Big Oil’s Next Merger Mania Has an Eye on Its Demise
(Bloomberg Opinion) -- Is a barren year for oil industry deal activity finally coming to an end?
So far there’s been $86 billion of takeovers announced, pending or completed, according to data compiled by Bloomberg. If things continue at those rates through December, it will be one of the most lackluster years for energy deal-making in two decades.
Hope is on the horizon. Saudi Arabian Oil Co. is finally growing close to an equity swap with Reliance Industries Ltd. after years of gestation, people with knowledge of the matter told Bloomberg this week. Meanwhile, BHP Group announced plans Tuesday to merge its oil and gas business with Woodside Petroleum Ltd. in a share-based deal that would see the mining company quit the petroleum sector and roughly double Woodside’s output. With the first valued at an estimated $20 billion to $25 billion and the latter worth about $15 billion at Woodside’s current share price, that would instantly increase the year’s tally by almost half.
Don’t take that for a sign that animal spirits are picking up in the industry. Although crude prices touched a three-year high last month and cash is once again flowing freely, this wave of deal activity doesn’t suggest an industry gearing up for a rally in demand.
With the Intergovernmental Panel on Climate Change last week saying global warming is advancing faster than previously expected — likely exceeding the threshold of 2°C during the 21st century without deep emissions cuts — and the International Energy Agency forecasting that renewable power investment will exceed that in oil and gas production for the second year running, this merger boom has a distinctly end-of-an-era feel about it.
Take the Reliance-Aramco deal, which is expected to see the world’s largest oil company swap between 1% and 2% of its equity for a 20% share in the largest refinery. This is hardly the sort of transaction that Saudi Arabia might have made in the past, when it was able to reach into its bottomless cash pile to buy assets at a keen price from needy, low-margin refiners. Instead, Asia’s richest man, Mukesh Ambani, holds all the cards.
The estimated deal value would be double the $10 billion that Reliance reportedly expected for a 25% stake when it was first being offered around in 2019, although the balance-sheet value of the Jamnagar refinery and its earnings haven’t really improved since then. Meanwhile, a Saudi Inc. that was once so cash-rich that it thought little of splashing greenbacks on soccer teams and Leonardo da Vinci paintings is instead having to part with equity so precious that it wasn’t even offered to the kingdom’s own subjects until two years ago.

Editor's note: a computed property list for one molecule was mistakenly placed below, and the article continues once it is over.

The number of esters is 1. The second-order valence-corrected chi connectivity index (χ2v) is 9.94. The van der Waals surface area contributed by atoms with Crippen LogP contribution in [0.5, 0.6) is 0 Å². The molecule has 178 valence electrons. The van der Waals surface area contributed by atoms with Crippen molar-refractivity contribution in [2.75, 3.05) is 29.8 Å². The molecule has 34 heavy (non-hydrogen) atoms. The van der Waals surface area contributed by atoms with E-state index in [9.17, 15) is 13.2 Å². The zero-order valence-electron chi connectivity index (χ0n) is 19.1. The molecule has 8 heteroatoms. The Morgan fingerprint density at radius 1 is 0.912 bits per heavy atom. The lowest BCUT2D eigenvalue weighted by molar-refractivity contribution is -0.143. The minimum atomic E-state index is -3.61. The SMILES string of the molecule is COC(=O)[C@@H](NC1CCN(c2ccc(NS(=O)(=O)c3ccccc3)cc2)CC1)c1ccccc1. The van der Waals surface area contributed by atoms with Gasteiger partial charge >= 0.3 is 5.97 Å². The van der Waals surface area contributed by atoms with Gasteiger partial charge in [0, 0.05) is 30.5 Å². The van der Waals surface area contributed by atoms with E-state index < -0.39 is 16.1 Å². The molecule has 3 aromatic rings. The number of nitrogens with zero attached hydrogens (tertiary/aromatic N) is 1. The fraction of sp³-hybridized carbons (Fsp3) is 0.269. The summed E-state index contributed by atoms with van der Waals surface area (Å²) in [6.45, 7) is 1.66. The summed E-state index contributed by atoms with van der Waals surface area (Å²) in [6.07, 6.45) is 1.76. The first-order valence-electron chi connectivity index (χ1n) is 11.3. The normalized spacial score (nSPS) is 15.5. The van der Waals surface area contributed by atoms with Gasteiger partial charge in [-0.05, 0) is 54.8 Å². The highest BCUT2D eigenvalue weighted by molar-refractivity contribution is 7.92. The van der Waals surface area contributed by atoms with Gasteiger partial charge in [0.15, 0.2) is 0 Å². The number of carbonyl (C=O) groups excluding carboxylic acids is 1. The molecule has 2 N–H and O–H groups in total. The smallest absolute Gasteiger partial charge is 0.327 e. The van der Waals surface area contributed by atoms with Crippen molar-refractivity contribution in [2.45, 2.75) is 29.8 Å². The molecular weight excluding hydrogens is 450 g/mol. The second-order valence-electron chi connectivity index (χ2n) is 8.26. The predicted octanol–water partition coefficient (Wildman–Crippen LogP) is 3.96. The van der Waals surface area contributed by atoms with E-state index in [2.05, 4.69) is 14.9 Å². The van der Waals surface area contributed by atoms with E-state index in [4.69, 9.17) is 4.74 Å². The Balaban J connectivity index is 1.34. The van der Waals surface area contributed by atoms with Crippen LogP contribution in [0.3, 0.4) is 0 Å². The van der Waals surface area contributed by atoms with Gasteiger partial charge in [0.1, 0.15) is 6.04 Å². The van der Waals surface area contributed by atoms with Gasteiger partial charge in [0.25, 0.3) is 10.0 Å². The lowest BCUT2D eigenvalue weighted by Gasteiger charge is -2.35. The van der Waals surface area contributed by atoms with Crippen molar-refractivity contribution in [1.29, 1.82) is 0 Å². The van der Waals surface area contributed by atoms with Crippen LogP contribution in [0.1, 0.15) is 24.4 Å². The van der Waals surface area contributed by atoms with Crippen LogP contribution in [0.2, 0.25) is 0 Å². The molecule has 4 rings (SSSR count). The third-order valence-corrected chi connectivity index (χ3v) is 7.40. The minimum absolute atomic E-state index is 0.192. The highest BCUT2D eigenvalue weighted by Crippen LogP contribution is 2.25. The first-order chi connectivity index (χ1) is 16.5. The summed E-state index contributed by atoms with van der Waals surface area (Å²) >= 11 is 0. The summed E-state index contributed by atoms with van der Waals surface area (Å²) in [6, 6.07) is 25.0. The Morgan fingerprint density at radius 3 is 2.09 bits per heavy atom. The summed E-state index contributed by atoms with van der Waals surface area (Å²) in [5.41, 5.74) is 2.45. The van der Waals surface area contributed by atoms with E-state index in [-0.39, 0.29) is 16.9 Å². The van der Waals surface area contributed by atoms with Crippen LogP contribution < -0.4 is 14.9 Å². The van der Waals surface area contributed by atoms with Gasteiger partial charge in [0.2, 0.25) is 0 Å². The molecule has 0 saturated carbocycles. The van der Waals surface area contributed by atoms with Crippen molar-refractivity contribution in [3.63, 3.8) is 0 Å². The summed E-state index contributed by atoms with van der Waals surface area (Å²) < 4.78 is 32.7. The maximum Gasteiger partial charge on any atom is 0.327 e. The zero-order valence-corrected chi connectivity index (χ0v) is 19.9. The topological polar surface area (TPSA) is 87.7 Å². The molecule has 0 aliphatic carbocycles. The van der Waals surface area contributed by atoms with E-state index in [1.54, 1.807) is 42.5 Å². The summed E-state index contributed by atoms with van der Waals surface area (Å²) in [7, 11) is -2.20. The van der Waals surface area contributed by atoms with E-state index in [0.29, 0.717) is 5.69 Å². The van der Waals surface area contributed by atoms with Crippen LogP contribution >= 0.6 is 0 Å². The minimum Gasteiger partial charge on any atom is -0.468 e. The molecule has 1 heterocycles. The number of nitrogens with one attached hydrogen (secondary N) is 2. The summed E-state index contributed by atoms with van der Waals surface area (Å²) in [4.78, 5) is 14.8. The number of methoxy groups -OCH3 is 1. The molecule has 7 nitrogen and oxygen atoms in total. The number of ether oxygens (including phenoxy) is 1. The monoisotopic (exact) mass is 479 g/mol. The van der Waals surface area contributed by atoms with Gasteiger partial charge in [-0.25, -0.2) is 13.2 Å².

As a financial transaction, the deal does little for either party. Shares in Indian and Saudi companies aren’t much use as an alternative form of cash, since they’re locked up on illiquid local exchanges. Strategically, though, Aramco gets itself a seat at the table of a company that’s made no secret of its planned turn away from petroleum and toward renewables and a fast-growing telecoms unit. Jamnagar isn’t going to stop buying crude any time soon, but Aramco’s enthusiasm for a tie-up at any price suggests it’s keen to keep an eye on the situation before it starts to cause problems.
The BHP-Woodside deal isn’t happening on quite such a grand scale. While a combined company would have produced about 649,000 oil-equivalent barrels a day in 2019 — enough to put it in the top 30 listed oil producers by volume — Aramco pumps about that amount every hour.
It makes a different sort of sense for the players, though. Every company with assets less spectacular and owners less involved than Aramco has to care about the views of its shareholders and lenders. For BHP, that’s become a problem as the cost of capital for fossil fuel businesses rises and shareholders look to decarbonize their portfolios.
Arch-rival Rio Tinto Group quit its last fossil-fuel assets several years ago and Anglo American Plc sold out of its last thermal coal business in June. While the coking coal used in steelmaking is still a core business for BHP (not to mention iron ore, which can’t be turned into steel using existing commercial technology unless some coal-derived coke is thrown into the mix), selling out of a petroleum business that was always an odd fit for a mining company is a good way to project a cleaner image.
Woodside gets a different sort of benefit. At present it sits toward the lower end of investment grade at major ratings companies, an uncomfortable position at a time when the interest costs on junk energy debt are at a higher premium relative to higher quality bonds than they’ve been in years. By roughly doubling in size, it will get the cashflows and balance sheet to become more self-sufficient in its spending, an important consideration in a market where lenders are increasingly being asked to scrutinize the climate impact of their loan books.
For energy dealmakers looking to expand the fee pool, the signs of green shoots in the energy M&A market will be welcome after a year of drought. Just don’t mistake it for the start of a harvest. With its best years in the past, this field is looking more and more barren.
This column does not necessarily reflect the opinion of the editorial board or Bloomberg LP and its owners.
David Fickling is a Bloomberg Opinion columnist covering commodities, as well as industrial and consumer companies. He has been a reporter for Bloomberg News, Dow Jones, the Wall Street Journal, the Financial Times and the Guardian.
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